The difference between seven and eight wins is a sizable one for Maryland. For one, a bowl victory against Stanford Tuesday would signal a third straight year with an improved win total. For another, a win against the Cardinal would signal one of Randy Edsall's finest victories of his tenure with the Terrapins. The game will be broadcast at 10 p.m. ET on ESPN and streamed on WatchESPN.
After four straight seasons with 11 or 12 wins, Stanford took a serious step back this season with a 7-5 record. The advanced metrics point to a slightly different story, as the Cardinal rank 23rd in F/+ (Maryland is 45th). Stanford suffered from some bad close game luck and horrid red zone efficiency, leading to close losses against USC, Notre Dame and Utah. Stanford's other two losses came by a more emphatic nature to Arizona State and Oregon, but they ended the season with their best performance to date in a 31-10 victory over UCLA.
Stanford is coached by David Shaw, a former wide receiver for the Cardinal who spent about a decade as a position coach in the NFL. He joined Jim Harbaugh's staff at San Diego in 2006, following him to Stanford as his offensive coordinator the next season. Shaw took over for Harbaugh in 2011, taking them to three straight top-11 finishes and two straight Pac-12 titles before this season's disappointment.
Players to know
Kevin Hogan, senior, quarterback. A three-year starter, Hogan's regression has mirrored Stanford's this season. He's played very well in his last two games against Cal and UCLA, but his numbers are pretty uniformly down from last season. He's a big runner at quarterback and can hurt you either in the air or on the ground on a good day, but he could be in trouble if Maryland is able to pressure him.
Remoud Wright, senior, running back. Stanford's leading rusher is averaging just over 50 yards per game, gaining 4.4 yards per carry with eight touchdowns. The Cardinal rely more on a rotating backfield, with Barry Sanders, Jr., Kelsey Young and Christian McCaffrey also receiving carries.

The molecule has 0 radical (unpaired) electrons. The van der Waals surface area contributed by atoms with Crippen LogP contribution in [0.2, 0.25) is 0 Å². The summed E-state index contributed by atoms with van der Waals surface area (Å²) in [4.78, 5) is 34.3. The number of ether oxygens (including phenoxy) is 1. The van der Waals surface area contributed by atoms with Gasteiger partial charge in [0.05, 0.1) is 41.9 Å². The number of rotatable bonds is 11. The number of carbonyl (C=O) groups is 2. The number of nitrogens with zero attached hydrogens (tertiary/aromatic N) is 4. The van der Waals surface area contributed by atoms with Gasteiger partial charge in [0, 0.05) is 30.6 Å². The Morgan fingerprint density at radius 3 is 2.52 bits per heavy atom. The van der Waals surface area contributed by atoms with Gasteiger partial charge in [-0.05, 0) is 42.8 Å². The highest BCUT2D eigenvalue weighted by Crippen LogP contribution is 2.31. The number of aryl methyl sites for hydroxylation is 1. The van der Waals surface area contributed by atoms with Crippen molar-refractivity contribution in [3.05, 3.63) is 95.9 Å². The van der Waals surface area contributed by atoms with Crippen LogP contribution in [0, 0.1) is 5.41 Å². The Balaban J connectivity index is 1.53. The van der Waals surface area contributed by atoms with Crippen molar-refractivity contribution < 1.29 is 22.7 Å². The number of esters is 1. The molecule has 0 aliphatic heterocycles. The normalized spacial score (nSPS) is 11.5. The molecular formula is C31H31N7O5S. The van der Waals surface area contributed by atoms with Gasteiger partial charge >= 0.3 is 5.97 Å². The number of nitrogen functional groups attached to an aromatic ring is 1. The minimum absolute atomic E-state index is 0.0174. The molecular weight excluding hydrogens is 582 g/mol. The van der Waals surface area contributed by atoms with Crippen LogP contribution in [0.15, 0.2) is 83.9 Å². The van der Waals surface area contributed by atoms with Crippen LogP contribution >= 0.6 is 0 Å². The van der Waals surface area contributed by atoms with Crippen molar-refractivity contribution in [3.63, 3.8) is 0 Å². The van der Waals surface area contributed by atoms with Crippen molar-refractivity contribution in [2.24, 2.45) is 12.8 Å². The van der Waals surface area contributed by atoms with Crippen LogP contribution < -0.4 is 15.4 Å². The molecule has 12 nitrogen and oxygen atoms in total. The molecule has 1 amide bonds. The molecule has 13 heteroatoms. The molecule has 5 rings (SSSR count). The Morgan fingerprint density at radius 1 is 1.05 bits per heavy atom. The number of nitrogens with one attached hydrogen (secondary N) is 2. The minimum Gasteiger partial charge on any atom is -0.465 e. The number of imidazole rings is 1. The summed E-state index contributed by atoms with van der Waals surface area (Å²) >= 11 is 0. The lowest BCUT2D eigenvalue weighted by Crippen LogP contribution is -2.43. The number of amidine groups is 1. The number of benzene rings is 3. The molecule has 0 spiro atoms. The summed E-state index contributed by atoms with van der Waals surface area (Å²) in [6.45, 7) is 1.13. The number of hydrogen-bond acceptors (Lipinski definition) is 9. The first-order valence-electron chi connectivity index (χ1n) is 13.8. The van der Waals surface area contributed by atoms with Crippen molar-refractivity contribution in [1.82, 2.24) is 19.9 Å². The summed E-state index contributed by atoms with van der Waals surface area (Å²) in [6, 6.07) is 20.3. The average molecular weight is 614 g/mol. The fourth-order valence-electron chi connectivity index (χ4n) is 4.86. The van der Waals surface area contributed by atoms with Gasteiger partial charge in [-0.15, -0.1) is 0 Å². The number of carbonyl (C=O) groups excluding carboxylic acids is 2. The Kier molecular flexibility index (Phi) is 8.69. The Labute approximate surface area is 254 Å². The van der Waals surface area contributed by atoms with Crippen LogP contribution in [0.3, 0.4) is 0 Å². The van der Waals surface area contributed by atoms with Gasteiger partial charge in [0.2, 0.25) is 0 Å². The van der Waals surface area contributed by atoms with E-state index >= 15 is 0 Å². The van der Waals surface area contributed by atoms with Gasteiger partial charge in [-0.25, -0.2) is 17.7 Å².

Ty Montgomery, senior, wide receiver. Stanford's most explosive player, Montgomery will not play Tuesday. He's averaging 128.6 yards of offense per game (down from 157.7 last year), and is among the top home run threats in the nation when healthy. In his absence, expect tight end Devon Cajuste to see a lot of targets.
Andrus Peat, junior, offensive tackle. One of the top NFL prospects in the nation, Peat is an imposing presence at 6'7 and 316 pounds. If Andre Monroe lines up on him, that could be fun -- Monroe beat top NFL prospect Brandon Scherff, of Iowa, multiple times earlier in the year.
Henry Anderson, senior, defensive end. Anderson leads the team with 13.5 tackles for a loss and seven sacks. The 6'6, 287-pound Georgia native could cause problems for Maryland's evolving offensive line, but new left tackle Jake Wheeler has been playing the best football of his career these past few weeks.
Blake Martinez, junior, inside linebacker. Stanford's leading tackler, Martinez has 95 stops and 4.5 sacks this season. He also leads the team with three interceptions, and C.J. Brown has been known to make a few early mistakes over the middle.
Jordan Richards, senior, strong safety. Richards shares that interceptions mark with Martinez, and has chipped in with 76 tackles from the defensive backfield. He has also broken up four passes and forced three fumbles this season.
Rushing defense. Stanford is giving up just 3.2 yards per carry this season, good for 12th in the nation. With Anderson, Martinez, A.J. Tarpley and Kevin Anderson, the Cardinal have an imposing front seven that could punish Maryland's run blockers.
Strength in the trenches. Harbaugh built a bruising model of Stanford while he was at Palo Alto, and Shaw has continued that in his time with the school. The Cardinal have a number of high-quality linemen on both sides of the ball -- a formula that has given Maryland problems in the past.
Red-zone offense. In 49 red zone opportunities, Stanford scored 35 times. That rate ranks 119th in the nation out of 128 teams. Their failures in the red zone cost them the USC game, at least, and has come back to bite them all too many times this season.
Offensive explosivity. With Montgomery unable to play, Stanford doesn't have a whole lot of scoring ability on offense. Without the ability to score in the red zone, long drives get stalled, and without the ability to score from farther out, points become scarce. Maryland's best chance is forcing mistakes from the Cardinal and hoping the Terrapins' explosive weapons can make just one more play than the opposition.
Stefon Diggs vs. Stanford secondary. Speak of Maryland's explosive weapons, their star receiver will return after missing two games with a lacerated kidney. His ability to score points nearly on his own brings a lot to Maryland's offense, but he's facing a Cardinal passing defense that hasn't given up more than 300 yards in any game this season. They played Washington State and gave up 292 yards on 69 passing attempts. Everyone knows the Terrapins' struggles in the passing game -- for Maryland to succeed, they'll likely need a big play from Diggs.
Stanford 21, Maryland 17. The Terrapins keep it closer than expected thanks to defensive pressure and one big play, but are unable to consistently move the ball against the Cardinal defense.